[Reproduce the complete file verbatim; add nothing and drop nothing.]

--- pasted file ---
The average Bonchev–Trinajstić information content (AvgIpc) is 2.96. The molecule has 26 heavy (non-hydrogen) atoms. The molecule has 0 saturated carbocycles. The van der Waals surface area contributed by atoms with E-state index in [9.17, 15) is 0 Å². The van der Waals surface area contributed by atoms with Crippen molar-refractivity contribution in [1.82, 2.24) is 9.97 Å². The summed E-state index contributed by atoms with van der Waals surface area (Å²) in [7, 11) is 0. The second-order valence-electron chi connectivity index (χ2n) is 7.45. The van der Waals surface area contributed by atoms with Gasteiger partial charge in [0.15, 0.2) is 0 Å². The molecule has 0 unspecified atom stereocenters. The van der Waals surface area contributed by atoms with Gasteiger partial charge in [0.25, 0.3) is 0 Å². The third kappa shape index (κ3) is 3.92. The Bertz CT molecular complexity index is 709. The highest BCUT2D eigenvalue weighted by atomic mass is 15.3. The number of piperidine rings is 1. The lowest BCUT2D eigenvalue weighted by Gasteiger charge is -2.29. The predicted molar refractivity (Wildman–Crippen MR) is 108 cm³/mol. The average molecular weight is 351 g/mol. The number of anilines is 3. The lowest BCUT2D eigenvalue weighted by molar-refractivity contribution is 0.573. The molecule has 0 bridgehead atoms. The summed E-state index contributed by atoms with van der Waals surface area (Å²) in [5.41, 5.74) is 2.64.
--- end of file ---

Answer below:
The average Bonchev–Trinajstić information content (AvgIpc) is 2.96. The molecule has 26 heavy (non-hydrogen) atoms. The molecule has 0 saturated carbocycles. The van der Waals surface area contributed by atoms with E-state index in [9.17, 15) is 0 Å². The van der Waals surface area contributed by atoms with Crippen molar-refractivity contribution in [1.82, 2.24) is 9.97 Å². The summed E-state index contributed by atoms with van der Waals surface area (Å²) in [7, 11) is 0. The second-order valence-electron chi connectivity index (χ2n) is 7.45. The van der Waals surface area contributed by atoms with Gasteiger partial charge in [0.15, 0.2) is 0 Å². The molecule has 0 unspecified atom stereocenters. The van der Waals surface area contributed by atoms with Gasteiger partial charge in [0.25, 0.3) is 0 Å². The third kappa shape index (κ3) is 3.92. The Bertz CT molecular complexity index is 709. The highest BCUT2D eigenvalue weighted by atomic mass is 15.3. The number of piperidine rings is 1. The lowest BCUT2D eigenvalue weighted by Gasteiger charge is -2.29. The predicted molar refractivity (Wildman–Crippen MR) is 108 cm³/mol. The average molecular weight is 351 g/mol. The number of anilines is 3. The lowest BCUT2D eigenvalue weighted by molar-refractivity contribution is 0.573. The molecule has 0 bridgehead atoms. The summed E-state index contributed by atoms with van der Waals surface area (Å²) in [5.41, 5.74) is 2.64.